Islamic State’s most notable characteristics, after all, are not vestmental liberty or practical support for Palestinians, but filmed decapitations, sexual slavery and mass murder. These elements of Islamic State’s approach to governance are all well-publicized, mostly by Islamic State itself. And they make the Canadian woman’s assertion that her sister—“the sweetest, most innocent, timid person I know”—joined Islamic State because she wanted to do something about the injustice in the world sound hollow.
They also ignore aspects of Islamic State’s attraction that we seem comparatively more ready to accept when it draws in men: the group’s Islamic supremacism, and its fetish for gore and extreme violence. “So many beheadings at the same time. Allahu Akbar [God is great], this video is beautiful,” tweeted one Western woman cited by ISD. Another, also cited by ISD, writes: “I was happy to see the beheading of that kaffir [unbeliever]. I just rewinded to the cutting part. Allahu akbar! I wonder what he was thinking b4 the cut.”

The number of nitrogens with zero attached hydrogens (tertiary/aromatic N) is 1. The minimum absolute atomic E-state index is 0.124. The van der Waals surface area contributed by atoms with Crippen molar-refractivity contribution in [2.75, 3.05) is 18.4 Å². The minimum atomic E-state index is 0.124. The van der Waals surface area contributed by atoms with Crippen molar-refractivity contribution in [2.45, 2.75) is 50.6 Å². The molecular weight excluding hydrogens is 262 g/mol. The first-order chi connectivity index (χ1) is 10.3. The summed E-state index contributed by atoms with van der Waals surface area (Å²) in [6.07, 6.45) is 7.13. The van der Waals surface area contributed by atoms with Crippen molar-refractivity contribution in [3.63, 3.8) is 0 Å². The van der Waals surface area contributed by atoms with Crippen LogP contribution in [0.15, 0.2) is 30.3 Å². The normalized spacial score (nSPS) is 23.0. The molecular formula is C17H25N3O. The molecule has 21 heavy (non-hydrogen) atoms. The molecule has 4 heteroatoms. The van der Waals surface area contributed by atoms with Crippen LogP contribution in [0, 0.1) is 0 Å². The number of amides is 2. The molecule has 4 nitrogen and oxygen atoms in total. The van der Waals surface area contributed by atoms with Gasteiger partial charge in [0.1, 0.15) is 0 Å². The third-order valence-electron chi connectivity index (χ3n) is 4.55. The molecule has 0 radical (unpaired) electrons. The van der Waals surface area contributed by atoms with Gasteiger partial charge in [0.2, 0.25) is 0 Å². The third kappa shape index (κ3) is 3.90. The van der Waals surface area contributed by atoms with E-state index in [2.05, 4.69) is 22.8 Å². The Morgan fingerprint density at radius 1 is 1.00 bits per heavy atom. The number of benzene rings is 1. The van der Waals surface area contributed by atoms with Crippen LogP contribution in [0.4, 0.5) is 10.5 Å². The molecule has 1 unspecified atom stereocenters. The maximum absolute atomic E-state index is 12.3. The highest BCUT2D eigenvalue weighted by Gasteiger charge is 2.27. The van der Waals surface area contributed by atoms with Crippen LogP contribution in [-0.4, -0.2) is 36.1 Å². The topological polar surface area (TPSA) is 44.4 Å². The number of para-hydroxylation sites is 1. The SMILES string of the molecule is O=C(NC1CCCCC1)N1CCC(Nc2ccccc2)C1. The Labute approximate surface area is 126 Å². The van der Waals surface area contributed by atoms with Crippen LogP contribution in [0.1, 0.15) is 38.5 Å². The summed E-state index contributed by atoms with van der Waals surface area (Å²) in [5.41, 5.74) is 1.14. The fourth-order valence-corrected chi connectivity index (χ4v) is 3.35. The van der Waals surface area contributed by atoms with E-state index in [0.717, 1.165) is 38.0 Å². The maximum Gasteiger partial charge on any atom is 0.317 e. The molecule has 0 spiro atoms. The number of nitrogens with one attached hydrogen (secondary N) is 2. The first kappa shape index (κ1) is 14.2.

According to Jayne Huckerby, an associate professor of law at Duke University who has advised the United Nations on women in conflict, gender stereotypes distort popular conceptions of why Western women might join Islamic State. “We do still very much operate in a world where the idea that women don’t have agency—that they must be tricked or under the influence or brainwashed or they only joined to become jihadi brides—is very much still a dominant frame.”
There may be an element of brainwashing at work, something William McCants, a Brookings Institution fellow and author of a forthcoming book about Islamic State, describes as the group’s “cult-like pull.” It also appears that skilled recruiters can strongly influence young minds. But these are forces that affect men and women. And yet it is women whom we are more likely to describe as “lost” to Islamic State, rather than as willing partisans. This is comforting, but it is also illusionary.
No Western woman with access to the Internet or daily news can claim ignorance about Islamic State’s horrors, including those it inflicts on women it has captured. But young girls from Canada and across the West are joining the group by the hundreds just the same. “Many of them are going over joyously, with eyes wide open,” says McCants, “absolutely and completely understanding what awaits them there.”